Taming the Inner Critic: How to Make Your Internal Editor Your Dissertation BFF

June 10, 2024

BY KATHRYN PETERSON, PHD

We all have that voice in our heads. The one that chimes in during presentations, whispers doubts before hitting “send,” and ruthlessly dissects our dissertation chapters. This, my friend, is your internal editor.

Often, this voice gets a bad rap. We picture a frowning tyrant, solely focused on tearing down our work. But what if we reframed this relationship? What if, instead of a critic, we saw our internal editor as a coach?

From Foe to Friend: Reframing the Internal Editor

Let’s face it, the internal editor often plays the role of a harsh critic, mercilessly highlighting every perceived flaw in our work. It can be tempting to silence this voice entirely. However, the internal editor isn’t inherently bad. It serves a purpose: to ensure clarity, accuracy, and ultimately, a strong dissertation.

The key is to reframe the internal editor. Instead of a villain, see it as a coach – a dedicated (albeit demanding) mentor pushing you to deliver your best work.

Strategies for a Productive Partnership

Here are some strategies to turn that critical voice into a supportive collaborator:

  • Acknowledge Its Value: Recognize that the internal editor’s critiques, while sometimes harsh, often stem from a desire for excellence. Thank it for its vigilance. It also comes from a place deep within you and wants to protect you from censure and embarrassment.
  • Set Boundaries: Don’t let the internal editor dictate every move. Schedule specific times for editing, and stick to them. Otherwise, your editor can lead you into endless revisions and crippling procrastination. You may need to tell it “I see you. I hear you. But right now, I’m doing something else. I promise I’ll let you know when I need you.”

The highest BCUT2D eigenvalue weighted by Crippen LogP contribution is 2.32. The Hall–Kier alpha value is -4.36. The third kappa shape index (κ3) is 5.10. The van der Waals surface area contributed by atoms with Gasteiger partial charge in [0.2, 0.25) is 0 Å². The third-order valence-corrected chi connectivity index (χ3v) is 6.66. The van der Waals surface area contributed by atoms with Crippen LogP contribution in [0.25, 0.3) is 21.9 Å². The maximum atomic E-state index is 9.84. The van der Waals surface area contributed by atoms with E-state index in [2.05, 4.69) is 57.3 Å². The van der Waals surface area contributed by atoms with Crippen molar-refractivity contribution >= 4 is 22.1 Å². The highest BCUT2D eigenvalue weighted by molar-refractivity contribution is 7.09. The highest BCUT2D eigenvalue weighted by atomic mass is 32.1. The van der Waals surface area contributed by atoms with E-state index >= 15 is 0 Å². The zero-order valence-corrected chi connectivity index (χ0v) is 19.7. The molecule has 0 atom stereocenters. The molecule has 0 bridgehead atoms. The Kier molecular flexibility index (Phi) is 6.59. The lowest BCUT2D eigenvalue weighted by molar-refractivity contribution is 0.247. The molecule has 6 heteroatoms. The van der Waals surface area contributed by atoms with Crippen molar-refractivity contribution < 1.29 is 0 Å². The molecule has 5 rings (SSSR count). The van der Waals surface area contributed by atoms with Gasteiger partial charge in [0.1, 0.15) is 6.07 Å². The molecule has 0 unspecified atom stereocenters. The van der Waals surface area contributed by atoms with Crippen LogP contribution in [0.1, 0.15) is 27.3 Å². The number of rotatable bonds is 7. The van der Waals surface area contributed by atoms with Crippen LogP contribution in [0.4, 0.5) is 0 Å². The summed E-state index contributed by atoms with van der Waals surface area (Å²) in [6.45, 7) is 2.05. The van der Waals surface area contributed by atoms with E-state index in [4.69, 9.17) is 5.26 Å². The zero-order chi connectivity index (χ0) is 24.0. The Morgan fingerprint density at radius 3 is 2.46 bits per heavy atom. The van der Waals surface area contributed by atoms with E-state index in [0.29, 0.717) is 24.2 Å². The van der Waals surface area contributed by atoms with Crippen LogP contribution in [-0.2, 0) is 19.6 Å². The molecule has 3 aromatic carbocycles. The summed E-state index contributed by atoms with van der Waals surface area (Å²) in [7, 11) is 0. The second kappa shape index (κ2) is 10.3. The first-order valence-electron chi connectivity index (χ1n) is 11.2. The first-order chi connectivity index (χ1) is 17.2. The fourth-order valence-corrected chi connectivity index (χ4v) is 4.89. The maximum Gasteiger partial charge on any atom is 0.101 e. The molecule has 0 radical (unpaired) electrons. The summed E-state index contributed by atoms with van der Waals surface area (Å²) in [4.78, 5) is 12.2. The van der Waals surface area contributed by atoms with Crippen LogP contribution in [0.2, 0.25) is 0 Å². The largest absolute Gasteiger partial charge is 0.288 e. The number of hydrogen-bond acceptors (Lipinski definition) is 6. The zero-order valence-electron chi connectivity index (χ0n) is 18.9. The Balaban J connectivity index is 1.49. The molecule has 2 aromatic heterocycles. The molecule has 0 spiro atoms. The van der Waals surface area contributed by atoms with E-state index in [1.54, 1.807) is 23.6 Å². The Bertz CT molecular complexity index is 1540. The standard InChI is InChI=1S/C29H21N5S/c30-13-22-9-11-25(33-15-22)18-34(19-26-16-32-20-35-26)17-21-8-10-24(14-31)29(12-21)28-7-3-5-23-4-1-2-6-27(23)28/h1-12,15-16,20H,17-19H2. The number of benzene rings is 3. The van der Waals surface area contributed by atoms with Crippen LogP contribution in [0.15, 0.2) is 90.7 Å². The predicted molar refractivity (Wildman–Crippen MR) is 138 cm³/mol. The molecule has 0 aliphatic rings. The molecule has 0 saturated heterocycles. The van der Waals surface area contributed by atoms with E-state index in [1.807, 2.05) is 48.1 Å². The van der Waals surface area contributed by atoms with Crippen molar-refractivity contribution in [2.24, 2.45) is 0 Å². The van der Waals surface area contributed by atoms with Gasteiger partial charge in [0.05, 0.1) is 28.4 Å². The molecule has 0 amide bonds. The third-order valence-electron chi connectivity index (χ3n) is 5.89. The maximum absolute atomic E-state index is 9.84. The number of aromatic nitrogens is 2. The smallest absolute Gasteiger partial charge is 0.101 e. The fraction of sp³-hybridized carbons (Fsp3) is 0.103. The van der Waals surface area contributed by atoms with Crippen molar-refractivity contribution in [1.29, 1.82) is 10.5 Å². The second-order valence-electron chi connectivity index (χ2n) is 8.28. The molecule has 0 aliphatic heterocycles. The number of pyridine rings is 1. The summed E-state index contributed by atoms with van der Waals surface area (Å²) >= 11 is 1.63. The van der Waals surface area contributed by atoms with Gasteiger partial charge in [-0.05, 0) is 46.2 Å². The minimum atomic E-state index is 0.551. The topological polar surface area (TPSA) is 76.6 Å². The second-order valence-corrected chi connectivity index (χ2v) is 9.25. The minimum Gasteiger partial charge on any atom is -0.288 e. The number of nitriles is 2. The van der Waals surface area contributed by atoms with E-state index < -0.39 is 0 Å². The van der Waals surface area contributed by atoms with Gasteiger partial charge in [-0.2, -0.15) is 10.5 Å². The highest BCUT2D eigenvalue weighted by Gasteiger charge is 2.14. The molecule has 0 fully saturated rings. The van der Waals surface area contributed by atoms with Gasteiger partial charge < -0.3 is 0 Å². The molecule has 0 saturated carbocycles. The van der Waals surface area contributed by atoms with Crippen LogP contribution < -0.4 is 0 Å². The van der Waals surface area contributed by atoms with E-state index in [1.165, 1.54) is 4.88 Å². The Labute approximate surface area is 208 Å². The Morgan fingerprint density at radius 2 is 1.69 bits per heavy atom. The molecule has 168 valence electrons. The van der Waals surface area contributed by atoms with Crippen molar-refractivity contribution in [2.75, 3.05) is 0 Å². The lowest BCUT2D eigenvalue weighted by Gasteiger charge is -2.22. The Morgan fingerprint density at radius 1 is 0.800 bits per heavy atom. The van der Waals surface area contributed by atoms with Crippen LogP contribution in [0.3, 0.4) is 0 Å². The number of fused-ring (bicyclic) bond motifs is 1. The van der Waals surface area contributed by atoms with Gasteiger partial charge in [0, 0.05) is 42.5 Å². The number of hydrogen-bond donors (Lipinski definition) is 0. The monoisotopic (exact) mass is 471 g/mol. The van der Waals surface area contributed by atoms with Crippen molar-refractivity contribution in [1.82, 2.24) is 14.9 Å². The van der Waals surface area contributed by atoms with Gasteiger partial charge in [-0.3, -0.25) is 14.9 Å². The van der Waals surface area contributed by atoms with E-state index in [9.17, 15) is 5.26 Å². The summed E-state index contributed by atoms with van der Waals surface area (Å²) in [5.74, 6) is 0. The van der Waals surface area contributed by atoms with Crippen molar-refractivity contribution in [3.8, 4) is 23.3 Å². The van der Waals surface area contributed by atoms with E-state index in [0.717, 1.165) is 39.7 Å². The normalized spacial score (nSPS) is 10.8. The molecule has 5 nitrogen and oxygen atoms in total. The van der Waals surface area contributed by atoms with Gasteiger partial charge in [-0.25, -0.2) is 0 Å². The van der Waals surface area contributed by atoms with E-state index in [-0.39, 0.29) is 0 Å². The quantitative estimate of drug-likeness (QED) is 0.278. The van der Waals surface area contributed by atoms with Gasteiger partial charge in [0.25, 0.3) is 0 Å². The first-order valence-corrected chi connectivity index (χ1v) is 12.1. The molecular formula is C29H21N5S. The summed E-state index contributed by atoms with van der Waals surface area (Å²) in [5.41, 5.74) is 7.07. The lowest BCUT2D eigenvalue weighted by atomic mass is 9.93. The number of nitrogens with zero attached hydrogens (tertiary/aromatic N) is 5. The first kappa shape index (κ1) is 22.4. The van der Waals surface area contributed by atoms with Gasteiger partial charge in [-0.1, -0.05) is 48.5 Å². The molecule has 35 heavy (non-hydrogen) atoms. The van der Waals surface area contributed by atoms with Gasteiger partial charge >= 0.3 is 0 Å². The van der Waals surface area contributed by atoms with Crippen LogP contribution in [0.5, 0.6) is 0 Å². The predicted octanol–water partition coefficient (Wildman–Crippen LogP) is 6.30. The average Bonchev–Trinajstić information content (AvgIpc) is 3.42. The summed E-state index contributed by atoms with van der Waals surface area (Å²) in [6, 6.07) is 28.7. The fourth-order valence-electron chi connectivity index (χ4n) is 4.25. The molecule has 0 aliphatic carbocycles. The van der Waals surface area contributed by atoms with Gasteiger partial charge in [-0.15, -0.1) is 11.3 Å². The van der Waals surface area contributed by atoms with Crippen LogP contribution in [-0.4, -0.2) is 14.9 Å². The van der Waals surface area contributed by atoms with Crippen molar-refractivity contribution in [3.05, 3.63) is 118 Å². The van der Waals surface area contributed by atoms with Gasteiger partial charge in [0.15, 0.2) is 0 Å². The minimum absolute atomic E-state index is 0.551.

• Focus on Growth: When the internal editor points out flaws, don’t despair. See it as an opportunity to improve. Take a deep breath, analyze the feedback, and use it to refine your work. You may also want to ask yourself if you need to address that feedback right at that moment, or if it’s okay to wait until another draft to deal with it. You may have more clarity later.
  • Be discerning: Whose voice is it in your head, really?? Are you sure it’s your voice, or have you internalized the voices of others, some of whom might not have your best interests at heart? I remember once I wrote down some of the things my inner critic was saying and I realized that a couple of them weren’t my own. One was a particularly harsh teacher I had had in high school, and another was my mother. Both were well meaning, but hard on me in a way that did more harm than good. Once I realized that, I was able to release those voices and tune in to the ones that really were helpful.
  • Celebrate Milestones: Don’t wait for the “perfect draft” to feel good about your progress. Acknowledge and celebrate each chapter completed, each argument strengthened. Ask your internal editor to tell you what you are doing well and make a list. I promise you that no matter how rough your draft is, there will be at least some gems. Train your internal editor to recognize them.
  • Give It a Nickname: This might sound silly, but sometimes humor can help. Give your internal editor a funny nickname, like “Dr. Details” or “Captain Collaboration.” It can make the critiques feel less personal and more manageable. I remember when I realized I had multiple inner critics and I personified them as a flock of bahhhhing sheep or a herd of mooing cows. Somehow picturing that (and hearing it!) made me laugh and took some of the pressure off.

Bonus Tip: Schedule “Freewriting” Sessions

Sometimes, the internal editor needs a vacation! Set aside time for freewriting, where you allow your ideas to flow freely without the pressure of editing. This can be a great way to overcome writer’s block and tap into your creative side. You can tell your editor to go hang out on a beach, or take a long walk in the woods.

By implementing these strategies, you can cultivate a more productive partnership with your internal editor. Remember, you will write several drafts of your dissertation chapters before you end up filing them with the graduate office, so try not to put too much pressure on any one particular draft. If you think of it that way, with patience and a little reframing, you can turn your internal critic into a valuable asset on your dissertation journey.